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Wednesday, 25 March 1987
Page: 1529

Mr N.A. Brown —As I was saying, we would expect the Minister to indicate in his reply at the conclusion of this debate that the Government will accept this amendment. Fourthly, the intention of the Government is clearly to apply this Bill to what are referred to as `designated groups'. To extend the operation of the legislation to those designated groups would give the Bill not only an excessively wide operation but also a vague and uncertain operation. `Designated groups' are defined as to have the same meaning as the Public Service Act 1922 and that Act enabled new and quite uncertain designated groups to be determined by regulation. That is a thoroughly undesirable way of legislating and we therefore foreshadow an amendment to change the definition of `designated groups' so that, although the bulk of the definition will come from the definition of `designated group' in the Public Service Act 1922, we would remove from that definition part (d), being:

. . . any other class of person declared by the regulations be a designated group for the purposes of this definition;

We would expect the Minister to indicate in his reply that the Government accepts this foreshadowed amendment. If it does not we will vote against the Bill. We also foreshadow other amendments relating to the reporting requirements of authorities to make them as near as practicable to the reporting requirements imposed by the 1986 Act on the private sector and on higher education institutions. Quite heavy-handed reporting requirements were imposed on the private sector and higher education institutions under the 1986 Act and there is no similarity between those reporting requirements imposed by that Act and the reporting requirements imposed on authorities by the present Bill.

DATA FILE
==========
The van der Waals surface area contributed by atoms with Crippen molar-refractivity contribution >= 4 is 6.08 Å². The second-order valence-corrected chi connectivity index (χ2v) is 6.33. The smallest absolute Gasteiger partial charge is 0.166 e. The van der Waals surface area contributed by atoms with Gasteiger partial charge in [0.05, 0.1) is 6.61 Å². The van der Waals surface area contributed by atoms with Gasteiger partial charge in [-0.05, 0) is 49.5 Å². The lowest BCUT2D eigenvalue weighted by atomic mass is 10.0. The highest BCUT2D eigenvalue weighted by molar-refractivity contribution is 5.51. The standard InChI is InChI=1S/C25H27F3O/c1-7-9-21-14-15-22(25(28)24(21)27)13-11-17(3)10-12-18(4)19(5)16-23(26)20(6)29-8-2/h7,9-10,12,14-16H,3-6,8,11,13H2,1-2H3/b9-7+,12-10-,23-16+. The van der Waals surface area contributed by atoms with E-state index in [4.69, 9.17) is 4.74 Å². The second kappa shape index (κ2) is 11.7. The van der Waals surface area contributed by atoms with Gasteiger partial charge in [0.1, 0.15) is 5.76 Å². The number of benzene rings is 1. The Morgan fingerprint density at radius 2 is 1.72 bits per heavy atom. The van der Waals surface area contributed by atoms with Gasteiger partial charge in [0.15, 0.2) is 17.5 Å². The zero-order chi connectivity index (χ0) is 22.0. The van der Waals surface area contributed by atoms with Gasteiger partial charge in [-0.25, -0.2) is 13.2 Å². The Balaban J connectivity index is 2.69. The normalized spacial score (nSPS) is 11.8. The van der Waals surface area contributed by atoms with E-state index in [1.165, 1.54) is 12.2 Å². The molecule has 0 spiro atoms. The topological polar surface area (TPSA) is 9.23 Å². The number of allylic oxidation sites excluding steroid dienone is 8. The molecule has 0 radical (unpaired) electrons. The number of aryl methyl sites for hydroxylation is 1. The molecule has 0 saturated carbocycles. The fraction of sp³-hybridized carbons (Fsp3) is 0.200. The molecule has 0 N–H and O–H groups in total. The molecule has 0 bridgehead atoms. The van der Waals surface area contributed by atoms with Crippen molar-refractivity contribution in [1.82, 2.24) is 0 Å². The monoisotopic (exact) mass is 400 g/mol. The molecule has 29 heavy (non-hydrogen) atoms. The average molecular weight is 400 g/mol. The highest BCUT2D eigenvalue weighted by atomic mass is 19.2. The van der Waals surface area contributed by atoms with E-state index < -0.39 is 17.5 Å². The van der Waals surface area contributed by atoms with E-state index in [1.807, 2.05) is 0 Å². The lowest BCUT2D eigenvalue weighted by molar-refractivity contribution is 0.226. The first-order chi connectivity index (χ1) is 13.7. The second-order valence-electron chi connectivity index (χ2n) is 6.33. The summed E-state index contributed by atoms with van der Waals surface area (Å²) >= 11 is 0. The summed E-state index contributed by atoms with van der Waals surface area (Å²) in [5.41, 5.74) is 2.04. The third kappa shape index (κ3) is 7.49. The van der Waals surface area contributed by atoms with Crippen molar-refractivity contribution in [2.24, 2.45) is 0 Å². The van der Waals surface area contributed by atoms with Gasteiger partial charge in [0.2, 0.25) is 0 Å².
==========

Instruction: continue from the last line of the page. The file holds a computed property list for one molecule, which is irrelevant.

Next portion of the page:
In conclusion, I wish to make it plain that if the amendments I have referred to are made to make the Bill the equivalent of the 1986 Act, and if the Government indicates that it will not proceed with the Bill until it is subjected to the processes of the business regulation process announced on 9 January 1987, we will vote for such an amended Bill which has passed and satisfied the processes of the business regulations examinations. Indeed, we would have voted without any quibble for a Bill which was the equivalent of the 1986 Act and which was a genuine equal opportunity Bill based on merit and one that had been tested against the Government's own business regulation procedures and which had passed them. We must make it plain that we support genuine equal opportunity in employment and the removal of discriminations, as we supported them in 1986. We have supported them in the past; we continue to support them; and we will support them in the future. But this Bill in its present form goes far beyond that. I move:

That all words after `That' be omitted with a view to substituting the following words: `this House is of the opinion that the Bill not be proceeded with until it has been examined by the Business Regulation Review Unit in accordance with the procedures announced by the Government on 9 January 1987 for the review of government proposals affecting business regulation and until the Department of Employment and Industrial Relations prepares a Regulation Impact Statement on the proposals contained in the Bill'.

Mr DEPUTY SPEAKER —Is the amendment seconded?

Mr Spender —The amendment is seconded.

Debate (on motion by Mr Lindsay) adjourned.